agricultural soil, respectively. The half-life of the parent substance
was estimated to be 4.2 and 6 days in the sludge amended soil and in the
agricultural soil, respectively, at 22oC. The converted DT50 for
agricultural soil at 12oC is 11 days.
Overall Conclusion on simulation tests: OTNE will be
rapidly biodegraded in more polar compounds including CO2 under natural
conditions in activated sludge, river water, in sediment as well as in
soils, with half-life time of 1.9 day in water, 17.4 days in sediment
and 7.7 days in soil when converted to 12oC.
- Environmental fate and distribution:
Adsorption/Desorption: The substance is a lipophilic
substance with log Kow 5.65. The sorption to organic matter, log Koc,
has been determined using measurements in samples of sludge and effluent
in sewage treatment plants in southern and northern Europe and is 4.12.
This indicates that the substance will have a moderate potential to
adsorb to sediment/soil.
Volatility: To assess the volatilisation potential of the
substance a Henry's law constant was calculated using EUSES, which gave
a result of 23.6 Pa. m3/mol at 25°C and 11.3 Pa. m3/mol at environmental
temperature (12°C). From the distribution modelling
results it can be concluded that volatilisation is of some importance in
the environmental behaviour of the substance.
Bioaccumulation: The BCF value for fish (lipid content 5%)
was determined to be 391. It can be concluded that the substance has a
relatively low bioaccumulation potential.
The BCF in earthworms was estimated to be 5361 l/kg ww with the
equation from EUSES (Jager, 1998), indicating that the potential for
bioaccumulation in terrestrial organisms will be moderate.
BCF for air-breathing organisms: Using the criteria in the PBT
guidance on air breathing organisms (2017) OTNE fulfils these: log Kow
(5.6: > 2) and log Koa (6.9: > 5). The concern for air-breathing
organisms is relevant for non-metabolising substances, which are not
excreted via kidneys and for which the ventilation rate between air and
blood is lower than for fish. This type of bioaccumulation is not
relevant for metabolizing substances as Gobas et al. explicitly mentions
(2020, figure 6, D, assessing oxygen containing substances). OTNE is an
oxygen (ketone) substance with a hydrocarbon unsaturated backbone with
two-ring structures. The ketone is expected to be reduced to an alcohol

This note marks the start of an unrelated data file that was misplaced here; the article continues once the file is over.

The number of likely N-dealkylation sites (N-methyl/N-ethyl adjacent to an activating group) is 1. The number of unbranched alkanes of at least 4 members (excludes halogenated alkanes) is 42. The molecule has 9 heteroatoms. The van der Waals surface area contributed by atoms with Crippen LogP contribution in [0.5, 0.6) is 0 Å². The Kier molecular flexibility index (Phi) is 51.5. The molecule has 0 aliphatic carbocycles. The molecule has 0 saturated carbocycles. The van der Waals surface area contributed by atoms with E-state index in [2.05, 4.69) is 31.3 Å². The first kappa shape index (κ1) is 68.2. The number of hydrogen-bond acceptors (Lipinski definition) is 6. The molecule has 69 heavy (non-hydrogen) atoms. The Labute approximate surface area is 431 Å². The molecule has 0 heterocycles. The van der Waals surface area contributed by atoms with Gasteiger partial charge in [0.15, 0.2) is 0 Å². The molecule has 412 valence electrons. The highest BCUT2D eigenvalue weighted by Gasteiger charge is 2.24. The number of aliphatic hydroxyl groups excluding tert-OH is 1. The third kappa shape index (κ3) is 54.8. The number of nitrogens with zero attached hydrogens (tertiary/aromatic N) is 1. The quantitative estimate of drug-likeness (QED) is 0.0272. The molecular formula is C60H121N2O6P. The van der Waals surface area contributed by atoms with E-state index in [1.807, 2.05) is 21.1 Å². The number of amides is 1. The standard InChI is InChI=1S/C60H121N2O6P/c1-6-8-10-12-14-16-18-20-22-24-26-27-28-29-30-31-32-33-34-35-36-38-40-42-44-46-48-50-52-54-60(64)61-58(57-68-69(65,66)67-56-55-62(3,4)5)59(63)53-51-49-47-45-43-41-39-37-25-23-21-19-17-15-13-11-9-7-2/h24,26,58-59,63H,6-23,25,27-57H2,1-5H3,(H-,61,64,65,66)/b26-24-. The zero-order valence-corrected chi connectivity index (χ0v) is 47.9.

because glucuronidation is the key excretion pathway and this acid can
only conjugate with an alcohol bond (see toxico-kinetic section). This
transformation is expected to occur in all (air-breathing) organisms.
Glucuronic acid has a low log Kow (<-1) and also OTNE-glucuronidated
will have the acidic group and therefore this log Kow < -1. This results
in excretion via kidneys as can be seen in the repeated dose-toxicity
studies. In addition, the half-life in fish in the BCF test is 1.2 days.
In mammals (rat) the DT50 was 1.4 days after oral doses of 20 mg/kg bw
showing absence of bioaccumulating in fish and in air-breathing
organisms. This means that OTNE and its degradants or metabolites are
not a concern for air-breathing organisms.
Based on Level III distribution modelling using EPISUITE (assuming
equal and continuous releases to air, water and soil) using the CAS
number 54464-57-2 and the measured physico-chemical parameters as input,
it is estimated that the majority of the substance released to the
environment will partition mainly into soil (89.1%) with smaller amounts
to water (8.84%) and sediment (2.08%) and a negligible amount to air
The SimpleTreat model, which is incorporated in EUSES, simulated
the distribution of the substance in a Sewage Treatment Plant based on
vapour pressure, water solubility, log Koc and biodegradability. The
model predicts that 0% of the substance will biodegrade, 37.2% of the
substance will partition to water, 56.8% to sewage sludge and 6.03% to
air at 12°C.
Experimental simulation data show that the removal from the STP
ranges from >50% to far more than 90%.